Menlo Park, Atherton, Woodside and Portola Valley, along with several other San Mateo County municipalities, have signed up as customers of the new Peninsula Clean Energy program to buy municipal electricity that is 100 percent from renewable sources.
Atherton's City Council voted for the 100 percent renewable option, called Eco100, at its Sept. 21 meeting. In addition to the other local towns, Brisbane, Foster City, Millbrae and Redwood City have signed up for that option, according to Atherton City Council member Rick DeGolia, who is the town's representative to Peninsula Clean Energy.
The Peninsula Clean Energy program starts Oct. 1, but will be rolled out to San Mateo County customers in phases over the coming year. The program was formed when all San Mateo County municipalities joined the county to form a Community Choice Aggregation system, a cooperative which bypasses Pacific Gas & Electric to provide a higher percentage of electricity from renewable sources than the electricity provided by PG&E, which is 30 percent from renewable sources.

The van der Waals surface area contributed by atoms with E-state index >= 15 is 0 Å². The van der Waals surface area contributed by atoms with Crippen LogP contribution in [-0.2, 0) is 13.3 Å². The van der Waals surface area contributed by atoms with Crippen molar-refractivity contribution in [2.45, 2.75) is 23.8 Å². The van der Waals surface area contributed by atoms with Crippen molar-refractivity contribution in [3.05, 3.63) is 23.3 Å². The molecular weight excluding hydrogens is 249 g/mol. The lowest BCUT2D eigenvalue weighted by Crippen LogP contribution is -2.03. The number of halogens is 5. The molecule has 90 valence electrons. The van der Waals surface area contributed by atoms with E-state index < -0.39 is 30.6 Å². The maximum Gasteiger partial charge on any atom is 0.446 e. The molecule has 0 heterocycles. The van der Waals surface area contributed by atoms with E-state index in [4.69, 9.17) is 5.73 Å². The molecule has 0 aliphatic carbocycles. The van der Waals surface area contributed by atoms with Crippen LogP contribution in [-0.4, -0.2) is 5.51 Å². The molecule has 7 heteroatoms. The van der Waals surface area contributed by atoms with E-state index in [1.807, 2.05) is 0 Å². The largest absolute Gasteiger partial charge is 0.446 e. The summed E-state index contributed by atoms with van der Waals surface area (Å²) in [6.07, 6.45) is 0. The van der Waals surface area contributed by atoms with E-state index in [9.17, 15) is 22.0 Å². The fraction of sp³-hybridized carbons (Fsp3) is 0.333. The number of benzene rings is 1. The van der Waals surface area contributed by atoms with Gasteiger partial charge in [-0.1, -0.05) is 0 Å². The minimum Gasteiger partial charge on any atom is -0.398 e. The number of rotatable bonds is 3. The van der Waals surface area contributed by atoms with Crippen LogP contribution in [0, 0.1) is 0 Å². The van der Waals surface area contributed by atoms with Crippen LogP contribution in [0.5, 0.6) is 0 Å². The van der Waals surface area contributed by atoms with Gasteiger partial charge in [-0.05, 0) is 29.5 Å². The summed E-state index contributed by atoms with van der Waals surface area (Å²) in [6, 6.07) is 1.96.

PG&E still provides the billing and delivers the power.
Mr. DeGolia said the program has 299,598 potential customers in the county, but so far only 491 have opted out — "a remarkably low percentage," he said.
Most customers will be given the choice to:
• Opt out of the program and remain with PG&E.
• Do nothing and be automatically signed up for the EcoPlus option, which provides electricity that is 50 percent from renewable sources (and should cost slightly less than PG&E's power).
• Opt for the Eco100 option, which will cost as estimated 2.5 to 3 percent more than PG&E.
The town's electric bill is projected to go up by a little less than $7,000 a year, City Manager George Rodericks told the council.
Portola Valley's Town Council has voted make the Eco100 option the default for its residents when the program is rolled out there.